Investors bullish, but advisors are wary

By Steven Lamb | April 7, 2010 | Last updated on April 7, 2010
4 min read

Given the heroic recovery of Canadian stock markets over the past year, and the Canadian predilection for chasing returns, it may come as no surprise that investors are feeling quite optimistic these days.

Canadians think it’s a good time to invest in virtually every possible asset, according to a national poll by Manulife Financial.

The overall reading of the index stands at +33, just two points below the survey’s all-time high of +35 points in early 2000. The index reflects the percentage of those who say they believe it is a good or very good time to invest minus those who feel the opposite.

“We’re seeing much more positive news about the economy and that certainly helps Canadians’ attitudes,” says Paul Rooney, president and CEO with Manulife Canada. “Given the economic challenges in 2008 and 2009, we’re now seeing some steady job growth and a renewed confidence in many areas.”

Each category in the index gained ground—some sharply—to register the biggest jump in the quarterly poll in a decade, up 15 percentage points to +33. That’s just shy of its peak of +35, which it reached exactly 10 years ago.

The principal residents remain the most-favoured investment, with sentiment rising 10 points to +62. Only 7% of respondents said it was a bad time to pay down the mortgage or invest in renovations, compared with the 69% who said the time was right. The remaining 24% were undecided.

Sentiment toward investment property rose 13 points to +40, allowing this asset to maintain it second place in the hearts—and wallets—of Canadians.

Balanced funds were the most popular pure financial instruments, with sentiment rising 15 points to +31. Only 15% said it was a bad time to invest in balanced funds, compared with the 46% who were optimistic toward the asset.

Fixed income jumped 17 points to +27, while the sharpest increase in optimism was in attitudes toward stocks—the sentiment reading for them rose 23 points to +18. The poll found 38% thought it was a good time to invest in equities, either directly or via mutual funds, compared with the 20% who disagreed.

Cash, GICs and annuities fell to last place, but sentiment still rose seven points to +17.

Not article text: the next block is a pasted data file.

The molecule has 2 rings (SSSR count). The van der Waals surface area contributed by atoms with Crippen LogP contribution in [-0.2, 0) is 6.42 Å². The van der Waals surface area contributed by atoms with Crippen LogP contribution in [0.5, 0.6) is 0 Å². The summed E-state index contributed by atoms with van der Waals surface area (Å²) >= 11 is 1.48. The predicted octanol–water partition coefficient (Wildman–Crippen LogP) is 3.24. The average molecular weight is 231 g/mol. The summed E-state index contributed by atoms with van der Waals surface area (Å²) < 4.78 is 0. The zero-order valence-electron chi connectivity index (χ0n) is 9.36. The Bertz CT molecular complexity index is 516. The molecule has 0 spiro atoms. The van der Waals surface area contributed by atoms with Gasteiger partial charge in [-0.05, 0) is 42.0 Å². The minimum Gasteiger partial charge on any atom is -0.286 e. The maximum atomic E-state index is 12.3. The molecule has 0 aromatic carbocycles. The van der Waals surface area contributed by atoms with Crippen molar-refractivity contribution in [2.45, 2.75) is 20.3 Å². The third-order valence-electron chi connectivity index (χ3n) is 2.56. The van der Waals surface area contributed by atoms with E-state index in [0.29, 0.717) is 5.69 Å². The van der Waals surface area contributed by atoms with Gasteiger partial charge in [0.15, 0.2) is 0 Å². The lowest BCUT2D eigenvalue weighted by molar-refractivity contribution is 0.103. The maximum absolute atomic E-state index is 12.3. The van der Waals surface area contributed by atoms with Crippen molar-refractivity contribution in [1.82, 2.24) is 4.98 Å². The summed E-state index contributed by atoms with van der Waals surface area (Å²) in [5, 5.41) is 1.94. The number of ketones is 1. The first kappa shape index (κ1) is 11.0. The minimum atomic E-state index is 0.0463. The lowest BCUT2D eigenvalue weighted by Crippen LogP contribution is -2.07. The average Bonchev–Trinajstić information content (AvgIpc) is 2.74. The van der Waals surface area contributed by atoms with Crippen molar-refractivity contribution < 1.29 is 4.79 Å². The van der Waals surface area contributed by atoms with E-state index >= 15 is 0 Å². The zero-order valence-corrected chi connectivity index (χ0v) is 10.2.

Manulife also asked investors about their attitudes toward a variety of investment vehicles in which to hold these assets. Ranking first was the tax-free savings account (TFSA), with 68% of Canadians saying it was a good time to choose a TFSA.

RRSPs were second most popular, with 65% saying it’s a good time to invest through these accounts, compared with just 11% who disagreed.

Canadians also approve of registered education savings plans, with 59% saying it was a good time to employ one, compared with the 10% who said it was a bad time.

Segregated funds increased in popularity in March, rising 11 points to +27. Forty-four percent said they were a good choice, while 17% disagreed.

Mutual funds were the right choice for 43% of respondents, while 18% thought now was a bad time to invest in funds and 23% had no opinion.

“We always encourage people to work closely with an advisor and stick to a financial plan,” Rooney says. “That helps them stay focused on their long-term goals, balance their various types of investments and better manage their cash flows.”

Given the optimism of clients, there may be some friction in meetings with their advisors. According to Horizons BetaPro’s quarterly Advisor Sentiment Survey, investment professionals are increasingly bearish, especially toward major equity indices.

“Most markets have seen a tremendous run-up since hitting lows in March 2009, but it appears there are a growing number of advisors who are unsure [if]the pace of returns are sustainable,” says Howard Atkinson, president of BetaPro. “Previous Advisor Sentiment Surveys have been fairly accurate — including accurate forecasts for 11 of 15 asset classes in Q1 2010. These Q2 2010 forecasts seem to suggest increased uncertainty amongst advisors.”

The survey asked 200 advisors with a combined AUM of $20 billion whether they were bullish, bearish or neutral on a variety of investment options.

Bullishness toward Canadian large caps, using the S&P/TSX 60 Index as a proxy, has fallen 12 percentage points from the previous quarter, to 58%. Following the index’s 19% rally since the Q1 survey, 30% of advisors are now bearish.

Sentiment toward the energy sector also declined, with bullishness falling from 54% to 44%.

Just over half (51%) of advisors are bullish on the Canadian dollar, in relation to its U.S. counterpart.

“The preference for the Canadian dollar is part of a long-standing preference for Canadian asset classes over American asset classes,” says Atkinson.

This pessimism is especially pronounced in attitudes toward U.S. bonds, with bearishness reaching an all-time high of 55%. On the U.S. equity front, only 44% of advisors were bullish on the S&P 500, down from 58%.

Advisors remain largely bullish (56%) on emerging markets, as represented by the MSCI Emerging Markets Index, but that’s still a decline from 64% in the Q1 survey.


Steven Lamb